Semaphorin II can function as a selective inhibitor of specific synaptic arborizations

David J. Matthes, Helen Sink, Alex L. Kolodkin, Corey S. Goodman

Research output: Contribution to journalArticlepeer-review

178 Scopus citations


Previous studies showed that grasshopper semaphorin I, a transmembrane semaphorin, functions in vivo to steer a pair of growth cones, prevent defasciculation, and inhibit branching; and that chick collapsin, a secreted semaphorin, can function in vitro to cause growth cone collapse. Semaphorin 11, a secreted semaphorin in Drosophila, is transiently expressed by a single large muscle during motoneuron outgrowth and synapse formation. To test the in vivo function of semaphorin 11, we created transgenic Drosophila that generate ectopic semaphorin 11 expression by muscles that normally do not express it. The results show that semaphorin II can function in vivo as a selective target-derived signal that inhibits the formation of specific synaptic terminal arbors.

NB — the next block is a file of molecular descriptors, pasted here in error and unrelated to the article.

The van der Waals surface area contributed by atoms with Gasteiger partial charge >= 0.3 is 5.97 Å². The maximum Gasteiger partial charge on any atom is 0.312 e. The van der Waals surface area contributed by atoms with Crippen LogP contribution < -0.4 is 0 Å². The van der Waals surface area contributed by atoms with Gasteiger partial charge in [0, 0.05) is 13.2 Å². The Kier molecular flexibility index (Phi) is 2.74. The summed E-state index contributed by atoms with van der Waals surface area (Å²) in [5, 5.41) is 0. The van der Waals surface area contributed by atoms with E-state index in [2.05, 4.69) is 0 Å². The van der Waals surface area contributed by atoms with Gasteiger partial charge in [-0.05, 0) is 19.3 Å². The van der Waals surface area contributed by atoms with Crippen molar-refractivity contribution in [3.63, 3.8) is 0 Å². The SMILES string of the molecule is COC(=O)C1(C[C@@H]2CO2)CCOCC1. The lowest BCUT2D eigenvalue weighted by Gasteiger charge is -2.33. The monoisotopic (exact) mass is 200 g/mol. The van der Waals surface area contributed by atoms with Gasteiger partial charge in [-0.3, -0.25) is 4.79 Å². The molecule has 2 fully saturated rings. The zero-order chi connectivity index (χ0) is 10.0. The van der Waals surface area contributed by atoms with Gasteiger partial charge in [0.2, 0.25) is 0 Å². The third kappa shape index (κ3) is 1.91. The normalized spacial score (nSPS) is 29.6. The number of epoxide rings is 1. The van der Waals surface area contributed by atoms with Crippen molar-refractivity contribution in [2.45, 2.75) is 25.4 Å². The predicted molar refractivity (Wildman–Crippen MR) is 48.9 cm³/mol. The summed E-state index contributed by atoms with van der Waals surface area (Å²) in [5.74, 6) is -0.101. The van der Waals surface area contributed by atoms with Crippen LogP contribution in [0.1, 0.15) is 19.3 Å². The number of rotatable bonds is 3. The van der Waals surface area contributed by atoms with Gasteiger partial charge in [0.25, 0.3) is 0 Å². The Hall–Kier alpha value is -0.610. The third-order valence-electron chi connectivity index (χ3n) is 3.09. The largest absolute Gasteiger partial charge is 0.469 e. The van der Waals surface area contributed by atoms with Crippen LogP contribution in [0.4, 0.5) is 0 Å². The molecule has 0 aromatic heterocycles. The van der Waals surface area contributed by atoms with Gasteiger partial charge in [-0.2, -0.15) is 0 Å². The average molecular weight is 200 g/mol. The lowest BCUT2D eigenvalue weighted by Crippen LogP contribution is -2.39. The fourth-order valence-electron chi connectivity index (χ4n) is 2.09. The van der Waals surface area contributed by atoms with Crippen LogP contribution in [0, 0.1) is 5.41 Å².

Original languageEnglish (US)
Pages (from-to)631-639
Number of pages9
Issue number4
StatePublished - May 19 1995
Externally publishedYes

ASJC Scopus subject areas

  • Biochemistry, Genetics and Molecular Biology(all)


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